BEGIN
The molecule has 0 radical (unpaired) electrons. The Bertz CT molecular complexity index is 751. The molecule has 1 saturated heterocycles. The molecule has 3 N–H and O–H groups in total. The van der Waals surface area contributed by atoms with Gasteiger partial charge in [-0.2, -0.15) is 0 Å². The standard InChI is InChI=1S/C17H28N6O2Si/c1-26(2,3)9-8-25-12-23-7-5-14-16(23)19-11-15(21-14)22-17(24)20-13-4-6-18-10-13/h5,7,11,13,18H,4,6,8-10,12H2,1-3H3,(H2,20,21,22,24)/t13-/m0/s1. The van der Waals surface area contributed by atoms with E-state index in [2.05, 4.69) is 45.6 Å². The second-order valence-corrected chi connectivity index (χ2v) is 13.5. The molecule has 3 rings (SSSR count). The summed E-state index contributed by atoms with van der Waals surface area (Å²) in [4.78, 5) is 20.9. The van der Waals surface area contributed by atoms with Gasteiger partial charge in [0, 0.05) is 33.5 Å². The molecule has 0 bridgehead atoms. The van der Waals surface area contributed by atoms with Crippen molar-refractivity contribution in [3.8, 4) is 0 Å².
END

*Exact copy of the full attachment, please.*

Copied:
The molecule has 0 radical (unpaired) electrons. The Bertz CT molecular complexity index is 751. The molecule has 1 saturated heterocycles. The molecule has 3 N–H and O–H groups in total. The van der Waals surface area contributed by atoms with Gasteiger partial charge in [-0.2, -0.15) is 0 Å². The standard InChI is InChI=1S/C17H28N6O2Si/c1-26(2,3)9-8-25-12-23-7-5-14-16(23)19-11-15(21-14)22-17(24)20-13-4-6-18-10-13/h5,7,11,13,18H,4,6,8-10,12H2,1-3H3,(H2,20,21,22,24)/t13-/m0/s1. The van der Waals surface area contributed by atoms with E-state index in [2.05, 4.69) is 45.6 Å². The second-order valence-corrected chi connectivity index (χ2v) is 13.5. The molecule has 3 rings (SSSR count). The summed E-state index contributed by atoms with van der Waals surface area (Å²) in [4.78, 5) is 20.9. The van der Waals surface area contributed by atoms with Gasteiger partial charge in [0, 0.05) is 33.5 Å². The molecule has 0 bridgehead atoms. The van der Waals surface area contributed by atoms with Crippen molar-refractivity contribution in [3.8, 4) is 0 Å².